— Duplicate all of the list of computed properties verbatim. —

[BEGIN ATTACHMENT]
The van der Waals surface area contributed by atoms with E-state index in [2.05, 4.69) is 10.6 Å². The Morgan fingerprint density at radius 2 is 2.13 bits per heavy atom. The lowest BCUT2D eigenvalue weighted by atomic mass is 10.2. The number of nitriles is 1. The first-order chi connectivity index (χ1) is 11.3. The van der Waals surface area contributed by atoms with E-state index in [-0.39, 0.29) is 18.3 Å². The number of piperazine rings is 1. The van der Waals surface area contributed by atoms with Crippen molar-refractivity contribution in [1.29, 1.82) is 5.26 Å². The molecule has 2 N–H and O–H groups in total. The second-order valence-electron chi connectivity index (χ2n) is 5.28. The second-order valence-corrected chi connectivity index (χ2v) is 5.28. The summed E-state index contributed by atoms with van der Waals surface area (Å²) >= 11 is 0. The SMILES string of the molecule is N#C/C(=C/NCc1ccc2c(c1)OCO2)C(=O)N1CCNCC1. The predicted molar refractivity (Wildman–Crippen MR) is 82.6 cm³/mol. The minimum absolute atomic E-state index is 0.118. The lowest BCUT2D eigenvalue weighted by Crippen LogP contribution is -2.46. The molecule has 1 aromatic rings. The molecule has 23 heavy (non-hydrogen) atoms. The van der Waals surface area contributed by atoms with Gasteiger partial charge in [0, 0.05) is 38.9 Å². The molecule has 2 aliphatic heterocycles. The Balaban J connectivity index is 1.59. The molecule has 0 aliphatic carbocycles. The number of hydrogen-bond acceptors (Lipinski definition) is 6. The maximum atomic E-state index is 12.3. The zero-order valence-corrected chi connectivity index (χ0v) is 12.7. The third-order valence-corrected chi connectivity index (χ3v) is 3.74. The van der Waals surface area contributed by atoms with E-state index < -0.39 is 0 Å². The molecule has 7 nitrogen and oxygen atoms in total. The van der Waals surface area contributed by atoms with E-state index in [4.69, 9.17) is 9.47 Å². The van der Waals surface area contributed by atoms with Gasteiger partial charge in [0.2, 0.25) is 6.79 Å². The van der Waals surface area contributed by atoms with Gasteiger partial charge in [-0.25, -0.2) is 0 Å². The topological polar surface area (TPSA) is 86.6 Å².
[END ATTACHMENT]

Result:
The van der Waals surface area contributed by atoms with E-state index in [2.05, 4.69) is 10.6 Å². The Morgan fingerprint density at radius 2 is 2.13 bits per heavy atom. The lowest BCUT2D eigenvalue weighted by atomic mass is 10.2. The number of nitriles is 1. The first-order chi connectivity index (χ1) is 11.3. The van der Waals surface area contributed by atoms with E-state index in [-0.39, 0.29) is 18.3 Å². The number of piperazine rings is 1. The van der Waals surface area contributed by atoms with Crippen molar-refractivity contribution in [1.29, 1.82) is 5.26 Å². The molecule has 2 N–H and O–H groups in total. The second-order valence-electron chi connectivity index (χ2n) is 5.28. The second-order valence-corrected chi connectivity index (χ2v) is 5.28. The summed E-state index contributed by atoms with van der Waals surface area (Å²) >= 11 is 0. The SMILES string of the molecule is N#C/C(=C/NCc1ccc2c(c1)OCO2)C(=O)N1CCNCC1. The predicted molar refractivity (Wildman–Crippen MR) is 82.6 cm³/mol. The minimum absolute atomic E-state index is 0.118. The lowest BCUT2D eigenvalue weighted by Crippen LogP contribution is -2.46. The molecule has 1 aromatic rings. The molecule has 23 heavy (non-hydrogen) atoms. The van der Waals surface area contributed by atoms with Gasteiger partial charge in [0, 0.05) is 38.9 Å². The molecule has 2 aliphatic heterocycles. The Balaban J connectivity index is 1.59. The molecule has 0 aliphatic carbocycles. The number of hydrogen-bond acceptors (Lipinski definition) is 6. The maximum atomic E-state index is 12.3. The zero-order valence-corrected chi connectivity index (χ0v) is 12.7. The third-order valence-corrected chi connectivity index (χ3v) is 3.74. The van der Waals surface area contributed by atoms with E-state index < -0.39 is 0 Å². The molecule has 7 nitrogen and oxygen atoms in total. The van der Waals surface area contributed by atoms with E-state index in [4.69, 9.17) is 9.47 Å². The van der Waals surface area contributed by atoms with Gasteiger partial charge in [0.2, 0.25) is 6.79 Å². The van der Waals surface area contributed by atoms with Gasteiger partial charge in [-0.25, -0.2) is 0 Å². The topological polar surface area (TPSA) is 86.6 Å².